The Artificial Kingdom by Celeste Olalquiaga
A Treasury of the Kitsch Experience

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The Artificial Kingdom is the first book to provide a cultural history of kitsch, an immensely popular aesthetic phenomenon that has always been disdained as "bad taste," or a cheap imitation of art. Proposing instead that kitsch is the product of a larger sensibility of loss, Celeste Olalquiaga shows how it enables the momentary re-creation of experiences that exist only as memories or fantasies. Simultaneously exposing and celebrating this process, Olalquiaga gives us a bold, trenchant analysis of what and how we see when we look at kitsch.

Tracing its beginnings to the nineteenth century--when industrialization transformed nature into an artificial kingdom of miniature scale--Olalquiaga describes the at once exhilarated and melancholic atmosphere where kitsch came to life. In an arresting mix of theory and anecdote, she examines objects from both the past and the present, probing the fluid boundaries between reality and fantasy, and finding in kitsch a phenomenon as relevant to our own time as it was to the era that made it a massive experience.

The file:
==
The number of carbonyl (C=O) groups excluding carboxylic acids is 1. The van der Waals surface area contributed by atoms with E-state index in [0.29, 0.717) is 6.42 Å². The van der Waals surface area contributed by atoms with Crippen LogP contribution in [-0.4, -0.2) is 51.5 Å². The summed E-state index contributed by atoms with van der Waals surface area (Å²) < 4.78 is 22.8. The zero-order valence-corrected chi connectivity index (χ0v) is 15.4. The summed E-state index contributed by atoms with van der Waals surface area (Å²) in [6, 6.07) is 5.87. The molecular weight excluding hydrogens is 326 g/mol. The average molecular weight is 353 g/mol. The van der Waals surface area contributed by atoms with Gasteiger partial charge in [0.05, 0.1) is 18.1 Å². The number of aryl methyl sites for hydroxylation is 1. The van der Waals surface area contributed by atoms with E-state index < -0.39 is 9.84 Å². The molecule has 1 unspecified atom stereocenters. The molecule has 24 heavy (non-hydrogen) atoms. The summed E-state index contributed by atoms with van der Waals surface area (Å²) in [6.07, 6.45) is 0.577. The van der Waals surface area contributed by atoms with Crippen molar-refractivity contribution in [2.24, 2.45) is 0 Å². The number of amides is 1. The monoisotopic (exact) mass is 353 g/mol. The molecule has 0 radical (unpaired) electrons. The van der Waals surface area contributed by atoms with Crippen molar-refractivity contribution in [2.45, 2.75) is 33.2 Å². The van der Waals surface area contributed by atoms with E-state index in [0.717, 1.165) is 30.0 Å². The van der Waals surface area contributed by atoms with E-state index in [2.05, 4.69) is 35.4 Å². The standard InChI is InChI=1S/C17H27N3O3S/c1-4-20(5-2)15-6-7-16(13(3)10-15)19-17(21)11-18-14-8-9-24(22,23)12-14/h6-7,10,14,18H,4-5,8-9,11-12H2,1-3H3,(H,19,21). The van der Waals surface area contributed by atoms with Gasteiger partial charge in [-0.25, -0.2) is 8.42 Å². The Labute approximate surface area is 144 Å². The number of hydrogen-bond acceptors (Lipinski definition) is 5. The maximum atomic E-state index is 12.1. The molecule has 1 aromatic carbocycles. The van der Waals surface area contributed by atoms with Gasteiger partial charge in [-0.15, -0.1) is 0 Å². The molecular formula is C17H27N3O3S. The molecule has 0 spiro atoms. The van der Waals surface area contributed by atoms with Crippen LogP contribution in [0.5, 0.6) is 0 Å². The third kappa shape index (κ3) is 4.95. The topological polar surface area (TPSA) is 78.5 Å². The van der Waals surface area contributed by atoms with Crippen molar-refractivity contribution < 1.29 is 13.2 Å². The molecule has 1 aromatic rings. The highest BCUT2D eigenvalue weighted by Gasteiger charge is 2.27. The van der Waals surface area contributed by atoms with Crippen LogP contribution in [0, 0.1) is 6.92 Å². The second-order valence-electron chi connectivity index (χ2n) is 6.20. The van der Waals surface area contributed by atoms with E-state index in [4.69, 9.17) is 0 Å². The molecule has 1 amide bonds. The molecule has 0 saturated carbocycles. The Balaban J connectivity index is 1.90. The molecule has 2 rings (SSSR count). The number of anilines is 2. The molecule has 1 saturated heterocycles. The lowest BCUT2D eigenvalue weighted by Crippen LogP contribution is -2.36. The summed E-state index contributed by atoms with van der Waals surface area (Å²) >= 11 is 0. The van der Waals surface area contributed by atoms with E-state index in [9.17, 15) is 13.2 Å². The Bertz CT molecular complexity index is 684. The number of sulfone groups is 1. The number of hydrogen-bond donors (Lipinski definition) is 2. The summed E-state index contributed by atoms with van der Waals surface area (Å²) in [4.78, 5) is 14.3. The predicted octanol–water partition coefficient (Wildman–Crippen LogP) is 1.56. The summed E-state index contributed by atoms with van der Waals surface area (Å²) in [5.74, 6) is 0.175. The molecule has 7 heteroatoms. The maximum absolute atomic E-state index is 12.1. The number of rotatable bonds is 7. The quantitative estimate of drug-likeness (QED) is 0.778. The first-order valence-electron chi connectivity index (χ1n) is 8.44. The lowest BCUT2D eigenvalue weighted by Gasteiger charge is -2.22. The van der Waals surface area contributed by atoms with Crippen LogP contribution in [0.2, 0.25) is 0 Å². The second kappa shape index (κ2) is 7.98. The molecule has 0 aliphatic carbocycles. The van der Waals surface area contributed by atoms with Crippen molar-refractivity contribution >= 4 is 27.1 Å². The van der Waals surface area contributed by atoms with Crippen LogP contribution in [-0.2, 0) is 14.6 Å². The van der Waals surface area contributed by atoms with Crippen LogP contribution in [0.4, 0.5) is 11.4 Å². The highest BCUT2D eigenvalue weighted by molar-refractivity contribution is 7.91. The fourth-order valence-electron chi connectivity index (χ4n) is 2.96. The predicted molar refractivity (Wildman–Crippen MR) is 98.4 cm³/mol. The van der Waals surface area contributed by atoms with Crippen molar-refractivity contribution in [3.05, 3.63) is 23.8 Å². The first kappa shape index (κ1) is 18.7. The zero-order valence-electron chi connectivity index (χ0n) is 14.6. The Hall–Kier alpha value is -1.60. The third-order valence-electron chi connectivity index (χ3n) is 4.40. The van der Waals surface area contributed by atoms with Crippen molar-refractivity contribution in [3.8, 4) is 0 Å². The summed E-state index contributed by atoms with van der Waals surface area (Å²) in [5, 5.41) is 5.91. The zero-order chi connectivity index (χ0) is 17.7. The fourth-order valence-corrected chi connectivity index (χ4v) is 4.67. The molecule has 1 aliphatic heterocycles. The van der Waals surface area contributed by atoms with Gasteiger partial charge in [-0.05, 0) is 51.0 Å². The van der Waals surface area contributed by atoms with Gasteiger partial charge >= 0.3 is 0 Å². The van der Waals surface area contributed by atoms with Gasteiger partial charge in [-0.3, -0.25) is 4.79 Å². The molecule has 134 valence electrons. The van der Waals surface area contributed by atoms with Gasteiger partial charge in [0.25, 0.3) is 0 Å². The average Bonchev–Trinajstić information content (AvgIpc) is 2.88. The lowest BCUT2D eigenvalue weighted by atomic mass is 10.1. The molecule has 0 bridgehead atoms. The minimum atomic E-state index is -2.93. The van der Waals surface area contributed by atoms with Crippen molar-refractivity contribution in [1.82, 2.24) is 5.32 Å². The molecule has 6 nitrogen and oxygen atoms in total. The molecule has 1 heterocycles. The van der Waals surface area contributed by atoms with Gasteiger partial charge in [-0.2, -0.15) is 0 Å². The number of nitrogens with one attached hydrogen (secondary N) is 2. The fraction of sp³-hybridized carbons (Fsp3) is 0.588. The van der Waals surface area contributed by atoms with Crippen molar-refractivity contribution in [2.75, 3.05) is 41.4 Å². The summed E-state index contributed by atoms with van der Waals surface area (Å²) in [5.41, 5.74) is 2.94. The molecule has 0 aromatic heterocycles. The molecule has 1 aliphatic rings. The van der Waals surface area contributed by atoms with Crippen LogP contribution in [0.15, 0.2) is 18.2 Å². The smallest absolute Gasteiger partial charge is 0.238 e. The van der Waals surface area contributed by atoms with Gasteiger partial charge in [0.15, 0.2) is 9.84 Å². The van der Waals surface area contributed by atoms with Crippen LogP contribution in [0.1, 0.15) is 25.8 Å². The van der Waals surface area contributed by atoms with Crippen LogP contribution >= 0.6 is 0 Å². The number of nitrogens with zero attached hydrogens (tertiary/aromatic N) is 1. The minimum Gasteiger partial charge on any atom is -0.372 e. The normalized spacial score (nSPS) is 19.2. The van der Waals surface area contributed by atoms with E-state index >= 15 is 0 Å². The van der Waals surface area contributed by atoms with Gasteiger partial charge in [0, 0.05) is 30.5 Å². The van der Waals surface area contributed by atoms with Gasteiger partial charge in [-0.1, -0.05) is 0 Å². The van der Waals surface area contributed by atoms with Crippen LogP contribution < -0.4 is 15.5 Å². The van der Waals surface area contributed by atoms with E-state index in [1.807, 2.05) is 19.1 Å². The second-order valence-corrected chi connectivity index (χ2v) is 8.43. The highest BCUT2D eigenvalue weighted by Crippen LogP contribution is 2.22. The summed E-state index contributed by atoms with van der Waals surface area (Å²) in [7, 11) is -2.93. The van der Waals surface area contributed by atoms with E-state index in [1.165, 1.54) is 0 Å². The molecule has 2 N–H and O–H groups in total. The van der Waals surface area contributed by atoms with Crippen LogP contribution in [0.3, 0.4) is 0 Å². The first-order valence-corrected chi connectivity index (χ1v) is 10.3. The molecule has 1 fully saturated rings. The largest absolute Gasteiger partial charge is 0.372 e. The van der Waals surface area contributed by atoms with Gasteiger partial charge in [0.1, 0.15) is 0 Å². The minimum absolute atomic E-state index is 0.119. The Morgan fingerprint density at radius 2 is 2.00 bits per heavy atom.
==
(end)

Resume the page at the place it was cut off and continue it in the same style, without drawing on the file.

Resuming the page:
About Celeste Olalquiaga

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Celeste Olalquiaga is the author of Megalopolis: Contemporary Cultural Sensibilities (University of Minnesota Press, 1992). She was born in Santiago de Chile and grew up in Caracas, Venezuela. She has a Ph.D. from Columbia University, has received Rockefeller and Guggenheim awards, and lives in New York City.
Published December 1, 1998 by Pantheon. 336 pages
Genres: History, Political & Social Sciences, Humor & Entertainment, Arts & Photography, Education & Reference. Non-fiction

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That effort of repossession seems doomed from the start, since kitsch oscillates constantly between the embodiment of lived experience and its loss, exuding the “peculiar sadness of broken or even half-forgotten dreams.” Olalquiaga doesn—t hesitate to implicate herself in her own musings on kitsc...

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Publishers Weekly

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In typically dense phrasing, Olalquiaga explains the process of becoming ""kitsch"" as the result of a given object's ""paradoxical resistance to and glorification of a wholesale notion of authenticity."" This may seem a high-flown vocabulary for describing ""Rodney, king of the hermit crabs,"" a...

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London Review of Books

But I have returned from my musing and the spell is broken.’ Rodney, Olalquiaga insists, is kitsch, and her book, as it develops, is a historical enquiry into the intertwining stories of the glass-encased bibelot, the cabinet of curiosities, the cluttered drawing-room, the fake mermaid, the subaq...

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